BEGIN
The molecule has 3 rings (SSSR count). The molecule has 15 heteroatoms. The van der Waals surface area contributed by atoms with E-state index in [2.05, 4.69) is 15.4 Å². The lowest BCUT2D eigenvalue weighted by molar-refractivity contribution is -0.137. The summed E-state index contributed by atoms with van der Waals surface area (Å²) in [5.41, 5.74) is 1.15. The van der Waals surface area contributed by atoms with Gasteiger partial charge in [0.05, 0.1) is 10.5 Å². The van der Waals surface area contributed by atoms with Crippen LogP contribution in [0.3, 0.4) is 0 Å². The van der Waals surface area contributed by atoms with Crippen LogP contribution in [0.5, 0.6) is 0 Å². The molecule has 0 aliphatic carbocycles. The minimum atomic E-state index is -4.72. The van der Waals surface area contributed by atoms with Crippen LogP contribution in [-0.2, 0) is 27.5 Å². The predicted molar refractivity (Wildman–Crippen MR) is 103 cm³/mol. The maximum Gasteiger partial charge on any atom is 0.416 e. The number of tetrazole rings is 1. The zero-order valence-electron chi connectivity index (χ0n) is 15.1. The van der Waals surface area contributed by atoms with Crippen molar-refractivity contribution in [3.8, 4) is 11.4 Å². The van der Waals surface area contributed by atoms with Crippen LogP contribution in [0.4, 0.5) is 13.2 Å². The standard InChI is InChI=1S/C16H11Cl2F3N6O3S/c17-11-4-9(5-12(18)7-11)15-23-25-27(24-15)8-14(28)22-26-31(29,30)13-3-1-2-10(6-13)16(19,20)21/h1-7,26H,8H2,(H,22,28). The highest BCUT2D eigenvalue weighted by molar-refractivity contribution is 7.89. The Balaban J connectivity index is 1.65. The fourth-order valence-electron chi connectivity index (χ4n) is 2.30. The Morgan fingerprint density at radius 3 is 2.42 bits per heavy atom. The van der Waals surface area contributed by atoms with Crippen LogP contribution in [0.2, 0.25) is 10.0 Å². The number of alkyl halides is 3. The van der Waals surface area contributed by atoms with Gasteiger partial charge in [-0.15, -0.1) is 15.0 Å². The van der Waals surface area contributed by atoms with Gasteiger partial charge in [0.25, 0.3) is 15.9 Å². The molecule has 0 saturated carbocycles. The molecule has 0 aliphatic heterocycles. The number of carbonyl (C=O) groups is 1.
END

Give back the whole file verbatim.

The molecule has 3 rings (SSSR count). The molecule has 15 heteroatoms. The van der Waals surface area contributed by atoms with E-state index in [2.05, 4.69) is 15.4 Å². The lowest BCUT2D eigenvalue weighted by molar-refractivity contribution is -0.137. The summed E-state index contributed by atoms with van der Waals surface area (Å²) in [5.41, 5.74) is 1.15. The van der Waals surface area contributed by atoms with Gasteiger partial charge in [0.05, 0.1) is 10.5 Å². The van der Waals surface area contributed by atoms with Crippen LogP contribution in [0.3, 0.4) is 0 Å². The van der Waals surface area contributed by atoms with Crippen LogP contribution in [0.5, 0.6) is 0 Å². The molecule has 0 aliphatic carbocycles. The minimum atomic E-state index is -4.72. The van der Waals surface area contributed by atoms with Crippen LogP contribution in [-0.2, 0) is 27.5 Å². The predicted molar refractivity (Wildman–Crippen MR) is 103 cm³/mol. The maximum Gasteiger partial charge on any atom is 0.416 e. The number of tetrazole rings is 1. The zero-order valence-electron chi connectivity index (χ0n) is 15.1. The van der Waals surface area contributed by atoms with Crippen molar-refractivity contribution in [3.8, 4) is 11.4 Å². The van der Waals surface area contributed by atoms with Crippen LogP contribution in [0.4, 0.5) is 13.2 Å². The standard InChI is InChI=1S/C16H11Cl2F3N6O3S/c17-11-4-9(5-12(18)7-11)15-23-25-27(24-15)8-14(28)22-26-31(29,30)13-3-1-2-10(6-13)16(19,20)21/h1-7,26H,8H2,(H,22,28). The highest BCUT2D eigenvalue weighted by molar-refractivity contribution is 7.89. The Balaban J connectivity index is 1.65. The fourth-order valence-electron chi connectivity index (χ4n) is 2.30. The Morgan fingerprint density at radius 3 is 2.42 bits per heavy atom. The van der Waals surface area contributed by atoms with Crippen LogP contribution in [0.2, 0.25) is 10.0 Å². The number of alkyl halides is 3. The van der Waals surface area contributed by atoms with Gasteiger partial charge in [-0.15, -0.1) is 15.0 Å². The van der Waals surface area contributed by atoms with Gasteiger partial charge in [0.25, 0.3) is 15.9 Å². The molecule has 0 saturated carbocycles. The molecule has 0 aliphatic heterocycles. The number of carbonyl (C=O) groups is 1.